It seems to me that if the County had put together a 10 year plan to end homelessness ten years ago, it could have been far more prepared to find a less expensive remedy at reducing the numbers of homeless in this county. Because of inflation, it will certainly be far more costly to implement a 10 year plan now. Additionally, over the next ten years the rate of inflation will undoubtedly increase. That in turn means that it will cost John Q. Public more to address finding a viable solution to homelessness in this area.

The next time you happen to see a homeless person walking down the street, trudging down the street under the weight of their backpack or pulling a piece of rolling luggage behind them, the odds are very high that that person will have to sleep outside tonight. Tomorrow night, their odds of sleeping in a bed aren’t all that great either.

When you crawl into your bed and pull the blankets up and around yourself tonight, just remember that there are over 2200 people who are going to be sleeping on the hard ground. Moreover, don’t be so ready to pat yourself on the back. If you’re in the working class, the odds are 1 in 5 that you will also find yourself homeless at one point or another in your life. And, if you happen to find yourself homeless in this county, it’s just about a 95% chance that you will have to sleep outside.

So, remember the Boy Scout motto: Be Prepared.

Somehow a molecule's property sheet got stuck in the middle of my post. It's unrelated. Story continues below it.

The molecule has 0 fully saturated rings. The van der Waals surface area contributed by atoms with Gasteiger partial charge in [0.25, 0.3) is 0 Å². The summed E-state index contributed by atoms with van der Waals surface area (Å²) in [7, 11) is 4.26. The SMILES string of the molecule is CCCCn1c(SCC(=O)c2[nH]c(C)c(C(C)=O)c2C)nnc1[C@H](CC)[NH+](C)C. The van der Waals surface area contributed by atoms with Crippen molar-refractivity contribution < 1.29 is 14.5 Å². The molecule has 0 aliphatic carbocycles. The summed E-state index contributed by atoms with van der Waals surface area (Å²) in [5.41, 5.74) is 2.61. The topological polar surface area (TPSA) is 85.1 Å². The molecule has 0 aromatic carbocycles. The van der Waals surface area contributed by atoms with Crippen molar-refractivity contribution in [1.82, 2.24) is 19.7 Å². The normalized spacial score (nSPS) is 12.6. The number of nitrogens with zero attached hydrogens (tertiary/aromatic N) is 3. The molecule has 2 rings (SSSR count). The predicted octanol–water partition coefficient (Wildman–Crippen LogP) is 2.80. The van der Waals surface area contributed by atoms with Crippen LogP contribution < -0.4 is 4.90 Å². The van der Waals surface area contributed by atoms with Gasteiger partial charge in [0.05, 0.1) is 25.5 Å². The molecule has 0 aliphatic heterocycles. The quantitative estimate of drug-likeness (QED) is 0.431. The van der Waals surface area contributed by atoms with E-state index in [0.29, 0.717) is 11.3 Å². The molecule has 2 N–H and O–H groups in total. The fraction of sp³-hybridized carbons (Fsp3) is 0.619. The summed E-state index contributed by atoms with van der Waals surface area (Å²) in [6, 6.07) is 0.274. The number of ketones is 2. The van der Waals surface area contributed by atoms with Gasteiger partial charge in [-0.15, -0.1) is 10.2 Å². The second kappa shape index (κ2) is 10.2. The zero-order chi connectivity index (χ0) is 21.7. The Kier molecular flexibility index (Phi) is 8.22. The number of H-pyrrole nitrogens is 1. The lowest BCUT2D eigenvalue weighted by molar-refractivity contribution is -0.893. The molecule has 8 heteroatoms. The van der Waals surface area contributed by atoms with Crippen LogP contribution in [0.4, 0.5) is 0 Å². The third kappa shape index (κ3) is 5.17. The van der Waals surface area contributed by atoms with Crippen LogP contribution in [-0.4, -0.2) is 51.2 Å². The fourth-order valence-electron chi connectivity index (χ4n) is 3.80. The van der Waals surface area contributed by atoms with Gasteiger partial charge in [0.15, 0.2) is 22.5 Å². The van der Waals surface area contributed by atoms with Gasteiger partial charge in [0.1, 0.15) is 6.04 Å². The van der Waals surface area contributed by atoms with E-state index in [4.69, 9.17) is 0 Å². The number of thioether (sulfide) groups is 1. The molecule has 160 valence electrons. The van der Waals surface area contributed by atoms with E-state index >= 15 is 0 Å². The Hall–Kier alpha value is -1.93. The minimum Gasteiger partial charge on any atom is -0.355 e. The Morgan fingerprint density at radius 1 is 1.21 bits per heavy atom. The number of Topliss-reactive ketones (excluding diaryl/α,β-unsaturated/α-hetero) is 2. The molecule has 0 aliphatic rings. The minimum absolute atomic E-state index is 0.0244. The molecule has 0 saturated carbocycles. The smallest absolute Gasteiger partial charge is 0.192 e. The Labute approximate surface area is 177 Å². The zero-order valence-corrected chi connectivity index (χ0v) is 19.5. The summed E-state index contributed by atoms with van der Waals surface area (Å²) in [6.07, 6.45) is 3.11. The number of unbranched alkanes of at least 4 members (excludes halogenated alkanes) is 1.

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Comments
  1. A Grandmother says:

    As I was pulling the covers over me last night, I thought of your writing, and the predicament/disability of so many. Although I am currently still renting my room ( can’t afford an entire unit anymore) and working fulltime (for better than average wage around SLO), I don’t even think of patting myself on the back.

    There seems to be the possibility of being on the street or in the car looming closer all the time. Now, the media forecasts higher rents because of the demand on the housing market increasing from all the foreclosures. The need is exploding for affordable housing, and you’re right, there has to be a plan, and implementation.

    Thank you for your insight and writing. I’ll continue making plans for my precarious future. Hope and Peace to those who have little now.

  2. Arla FisherMattinson says:

    Michael,
    I stayed my first night in the overflow in San Luis Obispo with my son. Before we had gone to the over flow we had to meet at the Maxine Lewis Memorial Shelter and there were only maybe 50-65 people who were there to check in. I saw 6 families including myself. Pizza had been donated for dinner that night and they do accommodate you with bedding if needed. I waited in a small area for about 2 hours with another family who had been staying there for months and had 3 children one of them a baby. The father works and they had a vehicle but it made me so sad to sit there and see this family in need while i was sitting there in need too. We later went to the overflow which was one of the local churches and i was not allowed to go to my car once checked in. My keys were taken from me because there have been issues with parents doing drugs in their car while their children were sleeping. I was in dis-belief that some parents are so careless. They provided cereal and milk for the kids and coffee for the adults. They turned out the lights at 9pm and woke us up at 6am and we were not allowed to leave without completing a chore fist. Unfortunately i was up all night because the “Cots” that we were sleeping on were very uncomfortable. I just wanted to share my stay with you.